Thursday, January 16, 2014

Tracking my reading

  1. Practical Object-Oriented Design in Ruby by Sandi Metz
  2. Programming in Go: Creating Applications for the 21st Century by Mark Summerfield
  3. Learn You a Haskell for Great Good! by Miran Lipovača
  4. Hadoop: The Definitive Guide by Tom White
  5. [POSTPONED] Functional Programming in Scala by Paul Chiusano and Rúnar Bjarnason
  6. Совершенный код Стив Макконнелл [en]
  7. Exceptional Ruby by Avdi Grimm
  8. Programming in Scala: A Comprehensive Step-by-Step Guide by Martin Odersky
  9. Пользовательские истории. Гибкая разработка программного обеспечения Майк Кон [en]
  10. REST in Practice: Hypermedia and Systems Architecture by Jim Webber
  11. The Joy of Clojure by Michael Fogus and Chris Houser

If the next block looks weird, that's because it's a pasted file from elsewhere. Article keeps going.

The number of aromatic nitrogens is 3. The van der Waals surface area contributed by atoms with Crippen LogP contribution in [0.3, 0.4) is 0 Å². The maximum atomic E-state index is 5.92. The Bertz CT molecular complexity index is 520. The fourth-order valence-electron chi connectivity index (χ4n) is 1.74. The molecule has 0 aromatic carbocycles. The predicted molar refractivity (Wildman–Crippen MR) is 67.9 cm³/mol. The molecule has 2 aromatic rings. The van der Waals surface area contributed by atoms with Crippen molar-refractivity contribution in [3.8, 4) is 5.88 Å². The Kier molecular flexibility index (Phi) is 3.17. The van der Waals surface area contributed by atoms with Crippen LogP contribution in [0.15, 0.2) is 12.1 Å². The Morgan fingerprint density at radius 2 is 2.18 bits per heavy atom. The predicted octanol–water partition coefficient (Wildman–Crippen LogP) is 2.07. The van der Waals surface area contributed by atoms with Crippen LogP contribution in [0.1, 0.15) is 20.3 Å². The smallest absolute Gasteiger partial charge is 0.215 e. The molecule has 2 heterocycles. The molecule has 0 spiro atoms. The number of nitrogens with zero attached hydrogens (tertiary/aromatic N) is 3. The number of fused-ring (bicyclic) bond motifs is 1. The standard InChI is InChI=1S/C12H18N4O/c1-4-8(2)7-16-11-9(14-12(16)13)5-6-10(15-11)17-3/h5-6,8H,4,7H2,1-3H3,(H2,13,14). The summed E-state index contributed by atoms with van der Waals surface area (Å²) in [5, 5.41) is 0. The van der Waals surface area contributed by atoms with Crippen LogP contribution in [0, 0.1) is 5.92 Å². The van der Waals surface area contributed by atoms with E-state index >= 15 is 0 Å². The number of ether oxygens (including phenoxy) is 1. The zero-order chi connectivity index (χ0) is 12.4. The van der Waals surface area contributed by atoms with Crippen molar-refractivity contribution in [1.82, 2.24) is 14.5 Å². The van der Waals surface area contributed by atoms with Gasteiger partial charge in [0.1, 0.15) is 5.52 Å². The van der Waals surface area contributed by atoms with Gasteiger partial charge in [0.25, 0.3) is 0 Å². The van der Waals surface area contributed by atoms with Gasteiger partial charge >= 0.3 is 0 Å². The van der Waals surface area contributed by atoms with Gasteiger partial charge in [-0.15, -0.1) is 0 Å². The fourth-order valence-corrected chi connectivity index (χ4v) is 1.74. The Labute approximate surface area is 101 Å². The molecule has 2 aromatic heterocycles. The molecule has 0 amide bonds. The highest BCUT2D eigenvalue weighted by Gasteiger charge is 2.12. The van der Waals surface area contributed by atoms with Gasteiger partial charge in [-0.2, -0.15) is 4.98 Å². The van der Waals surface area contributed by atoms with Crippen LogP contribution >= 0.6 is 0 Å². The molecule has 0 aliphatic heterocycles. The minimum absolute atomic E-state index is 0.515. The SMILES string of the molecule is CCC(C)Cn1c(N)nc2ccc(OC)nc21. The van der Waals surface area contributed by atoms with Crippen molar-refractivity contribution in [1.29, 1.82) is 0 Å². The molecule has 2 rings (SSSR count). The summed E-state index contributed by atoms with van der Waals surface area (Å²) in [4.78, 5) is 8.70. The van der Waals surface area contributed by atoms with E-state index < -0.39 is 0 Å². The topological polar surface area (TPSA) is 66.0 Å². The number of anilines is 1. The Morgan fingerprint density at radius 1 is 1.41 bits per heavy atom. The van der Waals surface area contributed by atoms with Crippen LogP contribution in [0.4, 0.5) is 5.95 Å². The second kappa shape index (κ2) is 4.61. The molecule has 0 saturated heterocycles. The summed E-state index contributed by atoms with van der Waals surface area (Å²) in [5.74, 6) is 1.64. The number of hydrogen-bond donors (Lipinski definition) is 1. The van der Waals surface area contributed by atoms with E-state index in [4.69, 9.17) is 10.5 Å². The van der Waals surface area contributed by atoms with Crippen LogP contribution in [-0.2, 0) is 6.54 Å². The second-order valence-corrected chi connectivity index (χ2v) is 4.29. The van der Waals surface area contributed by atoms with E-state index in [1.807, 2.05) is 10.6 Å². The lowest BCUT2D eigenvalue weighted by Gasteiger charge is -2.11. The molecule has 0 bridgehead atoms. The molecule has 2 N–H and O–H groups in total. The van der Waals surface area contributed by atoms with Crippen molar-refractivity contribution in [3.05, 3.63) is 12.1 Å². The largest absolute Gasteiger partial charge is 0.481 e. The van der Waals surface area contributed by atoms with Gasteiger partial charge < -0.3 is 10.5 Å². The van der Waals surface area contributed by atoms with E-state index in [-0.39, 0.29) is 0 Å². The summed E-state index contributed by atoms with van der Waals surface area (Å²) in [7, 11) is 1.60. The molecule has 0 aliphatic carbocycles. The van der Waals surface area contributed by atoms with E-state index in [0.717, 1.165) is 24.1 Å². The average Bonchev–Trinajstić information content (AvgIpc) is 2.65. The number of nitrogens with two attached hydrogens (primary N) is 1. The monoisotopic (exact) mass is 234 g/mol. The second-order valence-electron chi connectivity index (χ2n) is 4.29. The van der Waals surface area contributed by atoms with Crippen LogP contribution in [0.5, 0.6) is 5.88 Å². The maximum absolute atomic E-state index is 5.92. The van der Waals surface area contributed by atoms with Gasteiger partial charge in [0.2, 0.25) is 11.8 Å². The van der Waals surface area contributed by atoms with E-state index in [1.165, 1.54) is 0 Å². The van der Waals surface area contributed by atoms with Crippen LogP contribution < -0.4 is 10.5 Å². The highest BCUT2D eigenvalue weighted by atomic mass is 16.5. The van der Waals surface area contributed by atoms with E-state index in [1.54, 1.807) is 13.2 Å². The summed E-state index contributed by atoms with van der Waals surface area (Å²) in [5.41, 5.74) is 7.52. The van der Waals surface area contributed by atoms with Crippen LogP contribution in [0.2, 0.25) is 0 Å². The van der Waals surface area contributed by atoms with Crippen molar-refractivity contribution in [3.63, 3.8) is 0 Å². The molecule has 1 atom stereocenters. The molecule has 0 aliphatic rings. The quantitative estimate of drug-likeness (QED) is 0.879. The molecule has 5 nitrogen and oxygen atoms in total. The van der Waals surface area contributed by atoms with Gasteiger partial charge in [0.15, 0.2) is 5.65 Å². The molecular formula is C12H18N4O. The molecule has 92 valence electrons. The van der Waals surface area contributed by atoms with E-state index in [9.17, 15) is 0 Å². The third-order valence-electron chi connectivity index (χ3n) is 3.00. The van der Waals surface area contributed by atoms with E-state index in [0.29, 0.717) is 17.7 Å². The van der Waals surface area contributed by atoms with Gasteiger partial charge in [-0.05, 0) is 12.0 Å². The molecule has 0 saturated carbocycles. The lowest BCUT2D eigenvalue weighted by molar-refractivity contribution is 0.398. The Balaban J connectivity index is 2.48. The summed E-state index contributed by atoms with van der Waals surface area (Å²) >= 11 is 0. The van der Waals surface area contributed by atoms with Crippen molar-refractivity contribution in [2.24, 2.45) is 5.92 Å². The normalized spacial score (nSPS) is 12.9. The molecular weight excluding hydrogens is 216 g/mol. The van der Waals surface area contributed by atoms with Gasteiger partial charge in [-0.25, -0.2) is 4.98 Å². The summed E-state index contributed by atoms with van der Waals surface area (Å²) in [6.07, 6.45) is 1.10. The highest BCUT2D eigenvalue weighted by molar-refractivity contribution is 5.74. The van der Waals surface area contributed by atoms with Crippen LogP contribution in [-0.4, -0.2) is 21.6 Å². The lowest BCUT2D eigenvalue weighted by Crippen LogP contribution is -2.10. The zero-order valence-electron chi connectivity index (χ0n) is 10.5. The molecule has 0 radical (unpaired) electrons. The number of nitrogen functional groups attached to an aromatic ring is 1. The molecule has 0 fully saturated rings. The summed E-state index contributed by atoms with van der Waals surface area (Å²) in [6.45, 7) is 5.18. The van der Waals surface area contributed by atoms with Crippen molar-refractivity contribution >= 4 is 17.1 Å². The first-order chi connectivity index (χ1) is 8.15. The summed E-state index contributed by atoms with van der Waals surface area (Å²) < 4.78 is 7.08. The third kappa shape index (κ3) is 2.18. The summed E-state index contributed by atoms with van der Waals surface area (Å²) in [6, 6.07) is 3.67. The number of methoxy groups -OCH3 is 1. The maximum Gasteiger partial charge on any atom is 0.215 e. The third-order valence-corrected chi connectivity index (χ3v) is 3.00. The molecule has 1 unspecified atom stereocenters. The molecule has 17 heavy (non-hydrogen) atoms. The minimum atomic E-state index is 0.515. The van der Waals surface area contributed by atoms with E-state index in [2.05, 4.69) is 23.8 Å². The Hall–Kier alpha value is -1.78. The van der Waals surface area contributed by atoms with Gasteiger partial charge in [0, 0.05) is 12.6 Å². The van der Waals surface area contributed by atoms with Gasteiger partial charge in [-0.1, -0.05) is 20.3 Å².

12. Building Hypermedia APIs with HTML5 and Node by Mike Amundsen
  13. Распределенные системы. Принципы и парадигмы Таненбаум, Эндрю [en]
  14. ERLANG Programming by Francesco Cesarini and Simon Thompson
  15. Erlang and OTP in Action by Martin Logan, Eric Merritt and Richard Carlsson
  16. What Every Programmer Should Know About Memory by Ulrich Drepper
  17. [POSTPONED] Linux Kernel Development by Robert Love
  18. Архитектура операционной системы Unix Морис Дж. Бах [en]
  19. Ruby Hacking Guide
  20. Objects on Rails by Avdi Grimm
  21. 97 этюдов для архитекторов программных систем Нил Форд, Майкл Найгард, Билл де Ора [en]
  22. Язык программирования Си Брайан Керниган, Деннис Ритчи [en]
  23. MySQL. Оптимизация производительности, 2-е издание Заводны Д., Шварц Б., Зайцев П., Ткаченко В., Ленц А. [en]
  24. Предметно-ориентированные языки программирования Мартин Фаулер [en]